Vast warehouses are being built, fueling a demand for lower-skilled workers and reviving areas that once relied on manufacturing.
One reason we’re just hearing about harassment claims against Harvey Weinstein and Bill O’Reilly has to do with nondisclosure agreements signed by the accusers.
Tesla is said to be moving closer to becoming the first foreign car company to have a wholly owned manufacturing operation in the country.
Nearly all big tech companies have an artificial intelligence project, and they are willing to pay experts millions of dollars to help get it done.
European banks, tech companies and the big oil companies are all reporting their third-quarter results. And the economy is expected to have slowed.
Xerox, in collaboration with the 92nd Street Y, gathered essays from writers like Gary Shteyngart and Joyce Carol Oates to help reinforce its role in the workplace.
Matthew Henick, a onetime teenage ringtone magnate, is leading the company away from popular shorts toward deals with production studios.
With the U.S. considering reimposing sanctions on Tehran, companies do business with it “at great risk,” the secretary of state said.
The e-commerce giants are spending billions in new markets like Southeast Asia and India to tap a rising new class of young, middle-class shoppers.
Hollywood cleaned its cupboard over the weekend, releasing five new films with limited potential. But Tyler Perry secured his sixth No. 1 opening.
Organizers of a Monday conference on the Narragansett Bay were told three E.P.A. scientists would not be allowed to present their work.
The institution that celebrates journalism is now reckoning with years of financial deficits, partly caused by a news industry in turmoil.
In January, the Fox News host was said to have agreed to a $32 million settlement with a former network analyst, the largest of his known payouts.
Ex-employees and whistle-blowers question whether the provider of investment advice to people in public and nonprofit jobs does put its customers first.
Funds that finance house flippers offer reliable returns of about 8 percent, for those who can invest at least $100,000.
Bob Weinstein long operated in the shadow of his sibling, but is now scrambling to hold their company together while facing an uncertain future of his own.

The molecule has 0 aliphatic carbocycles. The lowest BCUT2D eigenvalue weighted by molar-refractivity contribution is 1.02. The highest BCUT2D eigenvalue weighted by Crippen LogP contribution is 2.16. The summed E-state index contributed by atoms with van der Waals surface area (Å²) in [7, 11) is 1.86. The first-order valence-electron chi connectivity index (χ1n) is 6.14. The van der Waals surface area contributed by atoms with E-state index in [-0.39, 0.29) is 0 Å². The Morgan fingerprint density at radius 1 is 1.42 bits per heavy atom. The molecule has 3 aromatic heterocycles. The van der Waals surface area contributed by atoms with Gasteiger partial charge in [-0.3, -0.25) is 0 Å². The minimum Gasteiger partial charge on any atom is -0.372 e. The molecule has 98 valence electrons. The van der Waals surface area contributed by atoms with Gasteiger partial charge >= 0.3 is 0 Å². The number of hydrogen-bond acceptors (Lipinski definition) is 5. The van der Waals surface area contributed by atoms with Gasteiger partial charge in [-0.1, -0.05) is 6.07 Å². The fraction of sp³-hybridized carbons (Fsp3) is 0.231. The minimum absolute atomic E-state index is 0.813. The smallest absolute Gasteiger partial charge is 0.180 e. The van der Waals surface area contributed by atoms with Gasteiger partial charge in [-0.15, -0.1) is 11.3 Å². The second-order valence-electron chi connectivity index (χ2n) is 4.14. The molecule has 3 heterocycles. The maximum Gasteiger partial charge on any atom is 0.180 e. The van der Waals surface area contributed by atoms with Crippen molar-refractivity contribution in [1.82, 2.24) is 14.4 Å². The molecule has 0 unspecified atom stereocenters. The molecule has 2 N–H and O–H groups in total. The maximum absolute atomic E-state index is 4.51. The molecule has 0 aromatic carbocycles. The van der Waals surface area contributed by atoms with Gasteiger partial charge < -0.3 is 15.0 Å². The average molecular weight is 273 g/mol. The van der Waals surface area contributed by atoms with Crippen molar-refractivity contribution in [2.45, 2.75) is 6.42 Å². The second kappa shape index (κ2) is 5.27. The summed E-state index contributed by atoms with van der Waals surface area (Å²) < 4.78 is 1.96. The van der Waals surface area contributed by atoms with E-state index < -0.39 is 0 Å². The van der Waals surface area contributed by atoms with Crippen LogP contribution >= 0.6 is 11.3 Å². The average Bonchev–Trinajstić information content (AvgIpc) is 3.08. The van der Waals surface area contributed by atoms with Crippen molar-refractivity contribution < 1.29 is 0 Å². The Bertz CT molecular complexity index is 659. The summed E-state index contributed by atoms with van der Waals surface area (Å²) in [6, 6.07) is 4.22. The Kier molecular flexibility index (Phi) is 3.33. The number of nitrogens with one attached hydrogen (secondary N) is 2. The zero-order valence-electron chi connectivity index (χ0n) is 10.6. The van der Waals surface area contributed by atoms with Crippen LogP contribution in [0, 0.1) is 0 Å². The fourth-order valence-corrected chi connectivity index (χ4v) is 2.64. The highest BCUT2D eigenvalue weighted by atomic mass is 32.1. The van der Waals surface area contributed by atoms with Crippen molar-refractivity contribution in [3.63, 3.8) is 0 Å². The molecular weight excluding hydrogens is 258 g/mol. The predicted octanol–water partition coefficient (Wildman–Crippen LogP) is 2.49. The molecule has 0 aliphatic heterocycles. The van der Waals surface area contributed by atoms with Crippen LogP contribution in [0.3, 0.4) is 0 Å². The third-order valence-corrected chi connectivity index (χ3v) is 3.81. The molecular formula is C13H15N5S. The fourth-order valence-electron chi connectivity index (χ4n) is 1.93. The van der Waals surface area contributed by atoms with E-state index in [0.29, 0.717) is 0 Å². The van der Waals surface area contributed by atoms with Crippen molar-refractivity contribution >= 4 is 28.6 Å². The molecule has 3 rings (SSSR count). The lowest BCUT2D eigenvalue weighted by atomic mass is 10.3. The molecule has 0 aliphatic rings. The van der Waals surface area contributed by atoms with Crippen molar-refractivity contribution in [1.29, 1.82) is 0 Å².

A federal regulator’s report added to pressure on Wells Fargo and suggested that the bank will have to set aside more money to pay back customers it harmed.
New bipartisan bills are aimed at forcing colleges to clear up a murky, confusing system so that prospective students understand the options.
Prime Minister Shinzo Abe stands to benefit in Sunday’s elections because wage growth and a tight job market have demoted the economy as a campaign issue.
Wall Street investors said they were skeptical of the airline’s plan to take on lower-cost competitors.
The ride-hailing company is exploring a 2018 initial public offering, as it added fresh capital to its coffers from investors including a venture arm spun out of Google.
Card debt has soared to record levels, generating big profits for banks but leaving some people with unmanageable payments.
A leadership shuffle in the Communist Party could hint at its commitment to an economic overhaul, but Xi Jinping’s growing power may hinder that effort.
Much of the growth in Romania is the product of a consumer bonanza, and economists worry that the good times cannot last given a lack of investment.
Mr. Chenault, who has led American Express since 2001, is one of corporate America’s few black chief executives.
In Silicon Valley, small companies used to unseat big ones. Now the clutches of the five biggest tech companies are hard to escape.
The prolonging of the trade talks leaves a narrow and challenging path to rewriting the pact.
Mr. Soros has moved about $18 billion to Open Society, the charity he founded which promotes human rights around the world. He plans to give still more.